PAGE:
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Control theory

To do this, a controller with the requisite corrective behaviour is required. This controller monitors the controlled process variable (PV), and compares it with the reference or set point (SP). The difference between actual and desired value of the process variable, called the error signal, or SP-PV error, is applied as feedback to generate a control action to bring the controlled process variable to the same value as the set point. Other aspects which are also studied are controllability and observability. On this is based the advanced type of automation that revolutionized manufacturing, aircraft, communications and other industries. This is feedback control, which is usually continuous and involves taking measurements using a sensor and making calculated adjustments to keep the measured variable within a set range by means of a 'final control element', such as a control valve. Extensive use is usually made of a diagrammatic style known as the block diagram. In it the transfer function, also known as the system function or network function, is a mathematical model of the relation between the input and output based on the differential equations describing the system. Control theory dates from the 19th century, when the theoretical basis for the operation of governors was first described by James Clerk Maxwell. Control theory was further advanced by Edward Routh in 1874, Charles Sturm and in 1895, Adolf Hurwitz, who all contributed to the establishment of control stability criteria; and from 1922 onwards, the development of PID control theory by Nicolas Minorsky.Although a major application of control theory is in control systems engineering, which deals with the design of process control systems for industry, other applications range far beyond this. As the general theory of feedback systems, control theory is useful wherever feedback occurs. Although control systems of various types date back to antiquity, a more formal analysis of the field began with a dynamics analysis of the centrifugal governor, conducted by the physicist James Clerk Maxwell in 1868, entitled On Governors. A centrifugal governor was already used to regulate the velocity of windmills. Maxwell described and analyzed the phenomenon of self-oscillation, in which lags in the system may lead to overcompensation and unstable behavior. This generated a flurry of interest in the topic, during which Maxwell's classmate, Edward John Routh, abstracted Maxwell's results for the general class of linear systems. Independently, Adolf Hurwitz analyzed system stability using differential equations in 1877, resulting in what is now known as the Routh–Hurwitz theorem. A notable application of dynamic control was in the area of manned flight. The Wright brothers made their first successful test flights on December 17, 1903 and were distinguished by their ability to control their flights for substantial periods (more so than the ability to produce lift from an airfoil, which was known). Continuous, reliable control of the airplane was necessary for flights lasting longer than a few seconds. By World War II, control theory was becoming an important area of research. Irmgard Flügge-Lotz developed the theory of discontinuous automatic control systems, and applied the bang-bang principle to the development of automatic flight control equipment for aircraft. Other areas of application for discontinuous controls included fire-control systems, guidance systems and electronics. Sometimes, mechanical methods are used to improve the stability of systems. For example, ship stabilizers are fins mounted beneath the waterline and emerging laterally. In contemporary vessels, they may be gyroscopically controlled active fins, which have the capacity to change their angle of attack to counteract roll caused by wind or waves acting on the ship. The Space Race also depended on accurate spacecraft control, and control theory has also seen an increasing use in fields such as economics.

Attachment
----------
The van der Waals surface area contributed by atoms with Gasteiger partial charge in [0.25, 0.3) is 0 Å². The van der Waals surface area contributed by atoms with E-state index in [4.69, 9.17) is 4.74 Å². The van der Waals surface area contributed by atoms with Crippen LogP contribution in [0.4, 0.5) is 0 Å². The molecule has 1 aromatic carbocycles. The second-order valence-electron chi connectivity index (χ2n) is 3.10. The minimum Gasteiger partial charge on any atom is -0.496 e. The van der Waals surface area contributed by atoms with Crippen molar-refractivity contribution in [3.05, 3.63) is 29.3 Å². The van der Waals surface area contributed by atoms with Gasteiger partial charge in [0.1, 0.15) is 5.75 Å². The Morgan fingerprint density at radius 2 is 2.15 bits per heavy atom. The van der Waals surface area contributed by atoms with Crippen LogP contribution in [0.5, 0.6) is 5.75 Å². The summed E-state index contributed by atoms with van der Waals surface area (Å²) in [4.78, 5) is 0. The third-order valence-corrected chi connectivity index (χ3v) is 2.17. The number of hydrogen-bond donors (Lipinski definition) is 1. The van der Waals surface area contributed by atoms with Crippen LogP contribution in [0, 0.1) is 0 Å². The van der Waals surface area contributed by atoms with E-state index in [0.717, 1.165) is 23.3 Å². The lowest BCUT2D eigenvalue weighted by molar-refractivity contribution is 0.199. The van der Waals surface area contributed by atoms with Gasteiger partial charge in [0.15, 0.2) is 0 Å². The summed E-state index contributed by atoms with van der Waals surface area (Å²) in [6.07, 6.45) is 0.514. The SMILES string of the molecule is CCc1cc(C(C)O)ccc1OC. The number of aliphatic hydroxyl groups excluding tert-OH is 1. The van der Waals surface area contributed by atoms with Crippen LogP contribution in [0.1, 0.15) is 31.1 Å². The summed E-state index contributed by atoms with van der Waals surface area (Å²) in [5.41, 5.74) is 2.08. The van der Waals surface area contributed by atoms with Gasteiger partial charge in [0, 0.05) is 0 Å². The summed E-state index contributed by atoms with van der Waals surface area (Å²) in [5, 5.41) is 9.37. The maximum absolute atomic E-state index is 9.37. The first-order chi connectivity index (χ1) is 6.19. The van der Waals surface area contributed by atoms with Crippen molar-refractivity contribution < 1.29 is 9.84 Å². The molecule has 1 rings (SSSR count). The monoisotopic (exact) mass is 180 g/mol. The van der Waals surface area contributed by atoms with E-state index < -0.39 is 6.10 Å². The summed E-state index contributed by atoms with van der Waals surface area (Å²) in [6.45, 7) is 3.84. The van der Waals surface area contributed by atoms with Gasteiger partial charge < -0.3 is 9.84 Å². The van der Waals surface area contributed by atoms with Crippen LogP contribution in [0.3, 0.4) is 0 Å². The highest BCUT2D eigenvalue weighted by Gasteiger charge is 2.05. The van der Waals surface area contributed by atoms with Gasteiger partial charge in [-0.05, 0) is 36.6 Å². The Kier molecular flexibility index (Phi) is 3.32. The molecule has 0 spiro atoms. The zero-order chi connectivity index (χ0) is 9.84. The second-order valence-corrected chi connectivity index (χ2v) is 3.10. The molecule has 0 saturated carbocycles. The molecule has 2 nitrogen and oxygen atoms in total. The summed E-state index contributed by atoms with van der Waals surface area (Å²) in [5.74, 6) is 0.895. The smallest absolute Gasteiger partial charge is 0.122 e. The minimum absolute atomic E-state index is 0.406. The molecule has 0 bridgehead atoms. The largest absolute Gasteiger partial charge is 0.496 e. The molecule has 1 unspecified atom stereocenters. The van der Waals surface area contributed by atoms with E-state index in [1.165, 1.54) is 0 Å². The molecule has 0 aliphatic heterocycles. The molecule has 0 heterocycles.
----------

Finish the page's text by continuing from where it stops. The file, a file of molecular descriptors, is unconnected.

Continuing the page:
[ "Control theory", "Electrical engineering", "Control engineering", "nonlinear decoupling", "acceleration control", "motion synchronization", "Disk array controller", "Senses touch" ]
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